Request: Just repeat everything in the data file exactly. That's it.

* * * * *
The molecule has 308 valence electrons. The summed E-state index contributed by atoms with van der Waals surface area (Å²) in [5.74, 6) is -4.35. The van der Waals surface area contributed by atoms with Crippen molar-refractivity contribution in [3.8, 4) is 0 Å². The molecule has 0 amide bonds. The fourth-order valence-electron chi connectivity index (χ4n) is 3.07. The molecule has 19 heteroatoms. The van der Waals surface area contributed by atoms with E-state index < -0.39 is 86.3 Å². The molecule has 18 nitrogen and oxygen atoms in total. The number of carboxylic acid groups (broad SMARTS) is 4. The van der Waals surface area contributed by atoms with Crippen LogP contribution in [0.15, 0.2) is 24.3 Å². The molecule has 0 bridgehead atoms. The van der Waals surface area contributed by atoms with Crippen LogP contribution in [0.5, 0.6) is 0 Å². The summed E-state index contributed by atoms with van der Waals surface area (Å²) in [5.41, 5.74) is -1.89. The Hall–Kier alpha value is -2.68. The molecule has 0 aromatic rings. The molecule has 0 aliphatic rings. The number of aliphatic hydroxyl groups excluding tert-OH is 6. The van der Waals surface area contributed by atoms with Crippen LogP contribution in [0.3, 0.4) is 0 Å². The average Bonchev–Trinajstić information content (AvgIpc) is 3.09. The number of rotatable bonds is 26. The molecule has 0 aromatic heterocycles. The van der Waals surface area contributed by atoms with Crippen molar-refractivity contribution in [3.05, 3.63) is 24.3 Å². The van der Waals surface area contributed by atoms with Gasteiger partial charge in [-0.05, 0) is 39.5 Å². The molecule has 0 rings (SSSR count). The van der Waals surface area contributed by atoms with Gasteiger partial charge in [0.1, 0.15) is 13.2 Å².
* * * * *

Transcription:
The molecule has 308 valence electrons. The summed E-state index contributed by atoms with van der Waals surface area (Å²) in [5.74, 6) is -4.35. The van der Waals surface area contributed by atoms with Crippen molar-refractivity contribution in [3.8, 4) is 0 Å². The molecule has 0 amide bonds. The fourth-order valence-electron chi connectivity index (χ4n) is 3.07. The molecule has 19 heteroatoms. The van der Waals surface area contributed by atoms with E-state index < -0.39 is 86.3 Å². The molecule has 18 nitrogen and oxygen atoms in total. The number of carboxylic acid groups (broad SMARTS) is 4. The van der Waals surface area contributed by atoms with Crippen LogP contribution in [0.15, 0.2) is 24.3 Å². The molecule has 0 bridgehead atoms. The van der Waals surface area contributed by atoms with Crippen LogP contribution in [0.5, 0.6) is 0 Å². The summed E-state index contributed by atoms with van der Waals surface area (Å²) in [5.41, 5.74) is -1.89. The Hall–Kier alpha value is -2.68. The molecule has 0 aromatic rings. The molecule has 0 aliphatic rings. The number of aliphatic hydroxyl groups excluding tert-OH is 6. The van der Waals surface area contributed by atoms with Crippen LogP contribution in [0.3, 0.4) is 0 Å². The average Bonchev–Trinajstić information content (AvgIpc) is 3.09. The number of rotatable bonds is 26. The molecule has 0 aromatic heterocycles. The van der Waals surface area contributed by atoms with Crippen molar-refractivity contribution in [3.05, 3.63) is 24.3 Å². The van der Waals surface area contributed by atoms with Gasteiger partial charge in [-0.05, 0) is 39.5 Å². The molecule has 0 rings (SSSR count). The van der Waals surface area contributed by atoms with Gasteiger partial charge in [0.1, 0.15) is 13.2 Å².